Is it possible to heal the damage we have already done to the Earth? – Anthony, age 13
Sometimes it may seem that humans have altered the Earth beyond repair. But our planet is an incredible system in which energy, water, carbon and so much else flows and nurtures life. It is about 4.5 billion years old and has been through enormous changes.
At some points in Earth’s history, fires burned over large areas. At others, much of it was covered with ice. There also have been mass extinctions that wiped out nearly every living thing on its surface.
Earth’s climate has varied from extremely warm periods with no polar ice caps to phases when much of the planet was frozen.
Our living planet is incredibly resilient and can heal itself over time. The problem is that its self-healing systems are very, very slow. The Earth will be fine, but humans’ problems are more immediate.
People have damaged the systems that sustain us in many ways. We have polluted air and water, strewn plastic and other trash on land and in oceans and rivers, and destroyed habitats for plants and animals.
Since 1970, the U.S. has greatly reduced air pollution even as its economy has grown dramatically.
There still are problems to solve. Some pollutants, like plastic, last for thousands of years, so it’s much better to stop releasing them than to try to collect them later. And extinction is permanent, so the only effective way to reduce it is to be more careful about protecting animals, plants and other species.
Reversing climate change
The most serious damage humans are doing to the Earth comes mainly from burning coal, oil and gas, which is dramatically warming its climate. Burning these carbon-based fuels is changing the fundamental chemistry and physics of the air and oceans.
Every lump of coal or gallon of gasoline that’s burned releases carbon dioxide into the atmosphere. There it heats the Earth’s surface, causing floods, fires and droughts. Some of this added carbon dioxide dissolves into the oceans and makes them more acidic, which threatens ocean food webs.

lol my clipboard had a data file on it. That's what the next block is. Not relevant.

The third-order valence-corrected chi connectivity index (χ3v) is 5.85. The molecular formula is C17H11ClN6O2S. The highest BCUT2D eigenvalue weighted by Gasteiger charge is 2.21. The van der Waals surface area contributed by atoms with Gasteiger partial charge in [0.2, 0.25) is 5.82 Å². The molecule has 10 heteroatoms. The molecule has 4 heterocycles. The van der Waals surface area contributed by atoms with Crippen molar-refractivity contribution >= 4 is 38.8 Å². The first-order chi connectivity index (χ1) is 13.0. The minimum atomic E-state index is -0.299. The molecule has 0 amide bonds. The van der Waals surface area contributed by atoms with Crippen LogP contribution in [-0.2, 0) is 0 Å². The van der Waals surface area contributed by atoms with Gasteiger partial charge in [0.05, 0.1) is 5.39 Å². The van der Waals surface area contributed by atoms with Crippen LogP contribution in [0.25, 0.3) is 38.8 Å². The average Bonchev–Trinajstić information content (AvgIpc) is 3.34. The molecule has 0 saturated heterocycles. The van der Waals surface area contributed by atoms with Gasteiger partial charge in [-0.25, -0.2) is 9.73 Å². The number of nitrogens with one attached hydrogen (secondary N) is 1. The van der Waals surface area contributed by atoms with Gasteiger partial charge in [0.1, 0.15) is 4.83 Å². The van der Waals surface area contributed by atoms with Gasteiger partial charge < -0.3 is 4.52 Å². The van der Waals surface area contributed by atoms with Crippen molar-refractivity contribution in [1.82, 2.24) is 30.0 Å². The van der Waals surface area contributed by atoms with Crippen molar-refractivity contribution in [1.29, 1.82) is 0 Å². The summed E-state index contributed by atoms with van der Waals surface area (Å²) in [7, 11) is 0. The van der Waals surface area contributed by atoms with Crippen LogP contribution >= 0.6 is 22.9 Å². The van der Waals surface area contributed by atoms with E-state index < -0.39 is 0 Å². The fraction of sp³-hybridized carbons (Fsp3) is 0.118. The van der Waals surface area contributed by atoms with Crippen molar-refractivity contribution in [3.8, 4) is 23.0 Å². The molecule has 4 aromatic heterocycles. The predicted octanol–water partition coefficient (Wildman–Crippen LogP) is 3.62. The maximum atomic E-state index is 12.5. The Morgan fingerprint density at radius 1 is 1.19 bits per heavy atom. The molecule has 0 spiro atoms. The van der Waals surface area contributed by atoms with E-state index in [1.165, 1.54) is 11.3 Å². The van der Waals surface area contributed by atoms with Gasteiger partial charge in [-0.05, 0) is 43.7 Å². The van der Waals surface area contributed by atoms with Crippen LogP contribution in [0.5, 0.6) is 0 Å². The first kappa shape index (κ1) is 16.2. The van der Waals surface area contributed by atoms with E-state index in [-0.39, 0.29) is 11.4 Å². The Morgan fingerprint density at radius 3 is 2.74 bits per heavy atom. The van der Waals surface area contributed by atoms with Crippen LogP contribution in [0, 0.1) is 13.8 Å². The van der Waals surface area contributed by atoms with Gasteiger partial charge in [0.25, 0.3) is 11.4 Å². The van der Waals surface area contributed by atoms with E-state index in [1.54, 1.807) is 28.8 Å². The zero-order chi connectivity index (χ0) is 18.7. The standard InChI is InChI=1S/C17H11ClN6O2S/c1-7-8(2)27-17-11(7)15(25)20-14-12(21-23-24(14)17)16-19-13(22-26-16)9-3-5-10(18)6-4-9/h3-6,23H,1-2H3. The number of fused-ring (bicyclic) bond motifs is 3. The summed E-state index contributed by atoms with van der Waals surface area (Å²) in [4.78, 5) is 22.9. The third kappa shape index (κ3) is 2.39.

Climate change is a problem that will get worse until humans stop making it worse – and then it will take many centuries for the climate to return to what it was like before the Industrial Revolution, when human actions started altering it on a large scale.
The only way to avoid making things worse is to stop setting carbon on fire. That means societies need to work hard to build an energy system that can help everyone live well without the need to burn carbon.
The good news is that we know how to make energy without releasing carbon dioxide and other pollution. Electricity made from solar, wind and geothermal power is now the cheapest energy in history. Cleaning up the global electricity supply and then electrifying everything can very quickly stop carbon pollution from getting worse.
This will require electric cars and trains, electric heating and cooking, and electric factories. We’ll also need new kinds of transmission and storage systems to get all that clean electricity from where it’s made to where it’s used.
The rest of the carbon mess can be cleaned up through better farm and forest management that stores carbon in land and plants instead of releasing it into the atmosphere. This is also a problem that scientists know how to solve.
The Earth will certainly heal, but it may take a very long time. The best way to start is with everyone doing their part to avoid making the damage any worse.
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Scott Denning has previously receives funding from the US National Science Foundation, the National Aeronautic and Space Administration, the Department of Energy, and the National Oceanic and Atmospheric Administration .